The Leisure Society are one of those rare bands whom I am happy to see play live time and again. This was my third time seeing them do their thing on stage, and it was a big night for both the band and their record label. The label, Full Time Hobby, were celebrating their 10th anniversary, and the band marked the 5th anniversary of their wonderful debut LP “The Sleeper” by playing the album in its entirety, front to back. Yes, this has become a ‘thing’ in recent years, but the audience lapped it up, in no small part because this is an album with nary a bad song, and it is likely the album that ensnared many of us in the first place into becoming long time fans.
Their appeal is simple – classic songwriting mixed with wonderful instrumentation, warm harmonies, and a willingness to spread their myriad hooks across their line up, which includes a full time violinist and flautist. They have always been smart at using the line up they have; the flute and string parts often coming to the fore rather than simply underpinning their songs, layering extra “hummability” to their stronger songs. The balance of soft and loud, dark and light, also means their music doesn’t tire after endless listens. This live set benefited from solid sound engineering that avoided being needlessly loud, allowing the songs to breath.
They still clearly care for their debut album, lavishing each song with full arrangements and bringing back the cellist and backing singer from the original recording sessions for this one-off gig. The songs hold up wonderfully in concert, even the number they admitted to never having played live before. Indeed, they needn’t have mentioned this, as it was solidly played and the only nerves were ours as an audience after the forewarning!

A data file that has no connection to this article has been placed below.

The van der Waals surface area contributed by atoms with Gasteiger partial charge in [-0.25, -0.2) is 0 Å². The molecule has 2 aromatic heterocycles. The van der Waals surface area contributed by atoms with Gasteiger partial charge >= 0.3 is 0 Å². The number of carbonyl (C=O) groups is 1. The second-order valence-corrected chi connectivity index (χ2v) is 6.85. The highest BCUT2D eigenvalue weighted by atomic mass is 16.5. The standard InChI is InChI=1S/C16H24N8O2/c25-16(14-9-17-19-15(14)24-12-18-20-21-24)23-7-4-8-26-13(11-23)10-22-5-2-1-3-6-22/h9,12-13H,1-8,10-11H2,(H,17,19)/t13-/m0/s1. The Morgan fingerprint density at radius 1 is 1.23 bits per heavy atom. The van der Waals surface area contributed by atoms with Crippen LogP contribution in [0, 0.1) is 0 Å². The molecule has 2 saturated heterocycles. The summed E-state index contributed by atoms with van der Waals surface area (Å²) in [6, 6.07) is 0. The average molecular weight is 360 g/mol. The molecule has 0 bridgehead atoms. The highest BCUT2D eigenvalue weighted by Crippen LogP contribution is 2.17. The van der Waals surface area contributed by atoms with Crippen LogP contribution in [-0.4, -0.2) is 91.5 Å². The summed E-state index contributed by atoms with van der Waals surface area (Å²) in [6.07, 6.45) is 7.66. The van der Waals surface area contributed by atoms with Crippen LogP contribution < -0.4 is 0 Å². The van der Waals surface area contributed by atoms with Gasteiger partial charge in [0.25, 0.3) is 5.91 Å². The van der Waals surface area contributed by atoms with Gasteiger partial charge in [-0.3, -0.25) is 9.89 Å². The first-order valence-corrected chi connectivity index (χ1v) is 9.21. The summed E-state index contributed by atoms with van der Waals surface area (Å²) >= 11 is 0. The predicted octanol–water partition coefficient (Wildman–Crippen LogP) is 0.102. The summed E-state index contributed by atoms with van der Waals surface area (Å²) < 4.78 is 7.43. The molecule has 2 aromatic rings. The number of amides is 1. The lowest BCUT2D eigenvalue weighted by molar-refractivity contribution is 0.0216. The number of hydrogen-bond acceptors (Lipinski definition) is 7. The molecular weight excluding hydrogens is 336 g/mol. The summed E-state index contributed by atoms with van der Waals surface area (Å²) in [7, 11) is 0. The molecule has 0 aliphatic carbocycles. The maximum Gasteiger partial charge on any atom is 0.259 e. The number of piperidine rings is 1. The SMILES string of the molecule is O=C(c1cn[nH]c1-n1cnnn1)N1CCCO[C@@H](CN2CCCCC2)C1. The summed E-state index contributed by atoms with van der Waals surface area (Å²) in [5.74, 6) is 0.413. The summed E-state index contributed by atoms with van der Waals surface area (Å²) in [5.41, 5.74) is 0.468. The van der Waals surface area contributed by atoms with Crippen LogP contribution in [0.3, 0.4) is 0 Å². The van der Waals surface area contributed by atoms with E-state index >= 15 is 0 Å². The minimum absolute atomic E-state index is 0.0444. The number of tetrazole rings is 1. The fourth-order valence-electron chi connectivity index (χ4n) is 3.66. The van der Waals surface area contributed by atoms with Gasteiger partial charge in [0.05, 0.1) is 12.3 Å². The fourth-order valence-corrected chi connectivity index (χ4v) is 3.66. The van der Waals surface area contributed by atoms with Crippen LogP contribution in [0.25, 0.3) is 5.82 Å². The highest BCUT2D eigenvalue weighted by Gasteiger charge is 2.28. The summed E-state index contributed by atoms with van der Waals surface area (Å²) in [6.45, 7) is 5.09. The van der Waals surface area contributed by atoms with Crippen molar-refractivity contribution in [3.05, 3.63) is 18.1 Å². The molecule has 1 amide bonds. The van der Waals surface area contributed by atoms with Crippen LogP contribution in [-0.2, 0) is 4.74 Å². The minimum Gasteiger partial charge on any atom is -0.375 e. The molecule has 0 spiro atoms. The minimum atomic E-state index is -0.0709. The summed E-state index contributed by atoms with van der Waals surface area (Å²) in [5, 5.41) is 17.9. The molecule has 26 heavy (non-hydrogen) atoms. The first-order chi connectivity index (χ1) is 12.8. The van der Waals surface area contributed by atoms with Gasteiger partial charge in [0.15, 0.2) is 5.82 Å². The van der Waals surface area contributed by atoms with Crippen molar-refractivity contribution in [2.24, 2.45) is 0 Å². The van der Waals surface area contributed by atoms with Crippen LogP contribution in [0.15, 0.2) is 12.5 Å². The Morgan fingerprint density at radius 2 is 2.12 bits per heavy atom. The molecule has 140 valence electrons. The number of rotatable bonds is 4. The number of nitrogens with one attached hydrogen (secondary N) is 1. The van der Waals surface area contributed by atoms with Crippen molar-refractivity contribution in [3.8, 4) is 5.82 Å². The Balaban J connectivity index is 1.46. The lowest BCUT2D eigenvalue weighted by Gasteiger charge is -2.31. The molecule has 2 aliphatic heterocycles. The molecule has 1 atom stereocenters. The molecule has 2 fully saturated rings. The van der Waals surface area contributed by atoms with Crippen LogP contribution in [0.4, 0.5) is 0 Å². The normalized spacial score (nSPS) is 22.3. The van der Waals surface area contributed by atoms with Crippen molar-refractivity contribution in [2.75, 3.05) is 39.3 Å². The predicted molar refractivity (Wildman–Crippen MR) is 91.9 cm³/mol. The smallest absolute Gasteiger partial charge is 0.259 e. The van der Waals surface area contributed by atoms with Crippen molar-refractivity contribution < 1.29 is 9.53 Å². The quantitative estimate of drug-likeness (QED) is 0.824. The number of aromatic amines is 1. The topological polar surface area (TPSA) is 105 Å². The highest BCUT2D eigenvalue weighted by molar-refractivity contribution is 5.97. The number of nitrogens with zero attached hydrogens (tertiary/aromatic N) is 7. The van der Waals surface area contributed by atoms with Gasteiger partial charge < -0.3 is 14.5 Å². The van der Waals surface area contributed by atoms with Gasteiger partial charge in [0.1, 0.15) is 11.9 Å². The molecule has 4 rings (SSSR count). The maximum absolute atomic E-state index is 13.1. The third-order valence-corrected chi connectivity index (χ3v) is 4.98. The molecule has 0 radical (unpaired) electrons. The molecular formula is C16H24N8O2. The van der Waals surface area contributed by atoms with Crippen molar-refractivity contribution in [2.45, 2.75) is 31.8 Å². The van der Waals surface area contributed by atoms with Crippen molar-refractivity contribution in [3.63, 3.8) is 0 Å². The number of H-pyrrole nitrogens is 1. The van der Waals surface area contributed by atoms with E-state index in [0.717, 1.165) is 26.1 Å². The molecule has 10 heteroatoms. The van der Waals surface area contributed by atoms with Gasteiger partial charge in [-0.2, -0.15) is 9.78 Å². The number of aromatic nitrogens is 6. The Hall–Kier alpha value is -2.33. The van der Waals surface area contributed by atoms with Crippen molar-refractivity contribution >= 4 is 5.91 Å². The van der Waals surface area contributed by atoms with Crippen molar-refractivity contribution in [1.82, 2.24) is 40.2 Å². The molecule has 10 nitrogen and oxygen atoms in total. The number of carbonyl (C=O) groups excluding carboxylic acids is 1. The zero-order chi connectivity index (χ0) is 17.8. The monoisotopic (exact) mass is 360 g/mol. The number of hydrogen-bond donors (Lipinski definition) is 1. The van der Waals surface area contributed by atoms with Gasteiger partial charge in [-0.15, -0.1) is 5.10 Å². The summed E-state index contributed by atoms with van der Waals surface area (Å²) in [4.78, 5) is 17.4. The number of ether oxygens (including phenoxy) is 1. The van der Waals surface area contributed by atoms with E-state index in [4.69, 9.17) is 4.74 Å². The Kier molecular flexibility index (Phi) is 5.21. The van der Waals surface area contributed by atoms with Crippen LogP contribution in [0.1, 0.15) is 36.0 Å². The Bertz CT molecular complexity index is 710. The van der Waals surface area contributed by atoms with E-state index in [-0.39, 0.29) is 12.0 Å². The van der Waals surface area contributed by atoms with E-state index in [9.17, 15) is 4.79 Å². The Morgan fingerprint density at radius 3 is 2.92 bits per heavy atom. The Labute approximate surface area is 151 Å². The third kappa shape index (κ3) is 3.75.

Their lack of wider success in the market is certainly bewildering. One can argue that perhaps they are too smart for pop tastes, and too pop for smart tastes (so to speak) but neither argument is valid when other bands with a similar folk bent are riding high in the charts.
Their stage presence has come on some since the early days, the main back-and-forth between front man and keys player is smoother than ever and the remaining players are confident through their stoicism, swaying to the grooves and enjoying their work.
The sound was sublime, with clarity between the instruments vital for their setup, which included upwards of 8 players at a time. The Vox AC30 mid stage made me smile, an unsurprising, classic choice (I too love mine) for the clean-but-interesting guitar base tone. Ukuleles appeared out of the ether on more than a few songs – at one time 3 separate players sporting the lovable chaps at one time. Song transitions were smooth and professional, the banter short and warm. Granted, the blurbs leading into each song haven’t changed over the years, but then why would they?
The only quirks came with occasional forgotten lines, though these were glazed over professionally and cheekily regardless (to the point of almost purposeful error?!) and an oddly aggressive head banging stint from the front man during one manic crescendo – this was rather at odds with the crowd, music and the venue, and I couldn’t have been alone fearing he would trip or tangle on his guitar lead while drawing such crazing patterns with his footwork!
The audience was the typical South Bank fare. Entirely polite, quiet and engrossed. This is as civilised as live music comes – at least in the popular music world. But despite the grounded nature, we were with them throughout. The Leisure Society are rarely a singalong band, even if many of us know all the words. Their sound isn’t to be tarnished by extra chorus, for better and for worse. I only hope the band are aware we care through our peaceful enjoyment.
After the album was finished, they returned for an extended double encore. We were treated to two new songs from the in-session fourth album, both full of promise and layered melody; business as usual for the band. A run of fan favourites ended the show with the strongest choruses saved till last, cementing the gig as a great time and great value to the devotees present.
They may never set the charts alight, but they fill their London gigs for good reason. This is a band for whom the music is first and foremost and everything else can follow thereafter. A lesson to all musos, players and fans alike.